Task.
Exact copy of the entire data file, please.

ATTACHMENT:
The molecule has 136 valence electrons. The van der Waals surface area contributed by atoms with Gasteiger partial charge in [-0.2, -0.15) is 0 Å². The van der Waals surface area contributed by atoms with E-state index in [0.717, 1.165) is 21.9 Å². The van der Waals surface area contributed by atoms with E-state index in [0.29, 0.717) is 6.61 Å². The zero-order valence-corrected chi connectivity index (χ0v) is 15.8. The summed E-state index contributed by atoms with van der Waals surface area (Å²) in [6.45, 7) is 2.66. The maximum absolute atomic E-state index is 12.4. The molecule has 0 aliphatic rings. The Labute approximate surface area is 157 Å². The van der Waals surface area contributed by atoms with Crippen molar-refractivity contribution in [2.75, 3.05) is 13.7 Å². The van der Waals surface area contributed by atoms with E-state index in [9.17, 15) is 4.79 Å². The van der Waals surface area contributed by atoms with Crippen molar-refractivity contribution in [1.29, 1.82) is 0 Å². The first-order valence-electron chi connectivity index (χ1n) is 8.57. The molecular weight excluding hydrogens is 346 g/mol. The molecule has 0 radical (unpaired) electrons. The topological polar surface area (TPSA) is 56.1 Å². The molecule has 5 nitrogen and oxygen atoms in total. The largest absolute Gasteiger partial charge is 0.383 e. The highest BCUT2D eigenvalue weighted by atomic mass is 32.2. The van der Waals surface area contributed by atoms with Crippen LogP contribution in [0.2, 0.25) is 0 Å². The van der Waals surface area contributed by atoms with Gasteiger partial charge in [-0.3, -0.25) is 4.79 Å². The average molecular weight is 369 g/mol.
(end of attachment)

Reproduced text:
The molecule has 136 valence electrons. The van der Waals surface area contributed by atoms with Gasteiger partial charge in [-0.2, -0.15) is 0 Å². The van der Waals surface area contributed by atoms with E-state index in [0.717, 1.165) is 21.9 Å². The van der Waals surface area contributed by atoms with E-state index in [0.29, 0.717) is 6.61 Å². The zero-order valence-corrected chi connectivity index (χ0v) is 15.8. The summed E-state index contributed by atoms with van der Waals surface area (Å²) in [6.45, 7) is 2.66. The maximum absolute atomic E-state index is 12.4. The molecule has 0 aliphatic rings. The Labute approximate surface area is 157 Å². The van der Waals surface area contributed by atoms with Crippen molar-refractivity contribution in [2.75, 3.05) is 13.7 Å². The van der Waals surface area contributed by atoms with E-state index in [9.17, 15) is 4.79 Å². The van der Waals surface area contributed by atoms with Crippen molar-refractivity contribution in [1.29, 1.82) is 0 Å². The first-order valence-electron chi connectivity index (χ1n) is 8.57. The molecular weight excluding hydrogens is 346 g/mol. The molecule has 0 radical (unpaired) electrons. The topological polar surface area (TPSA) is 56.1 Å². The molecule has 5 nitrogen and oxygen atoms in total. The largest absolute Gasteiger partial charge is 0.383 e. The highest BCUT2D eigenvalue weighted by atomic mass is 32.2. The van der Waals surface area contributed by atoms with Crippen LogP contribution in [0.2, 0.25) is 0 Å². The van der Waals surface area contributed by atoms with Gasteiger partial charge in [-0.3, -0.25) is 4.79 Å². The average molecular weight is 369 g/mol.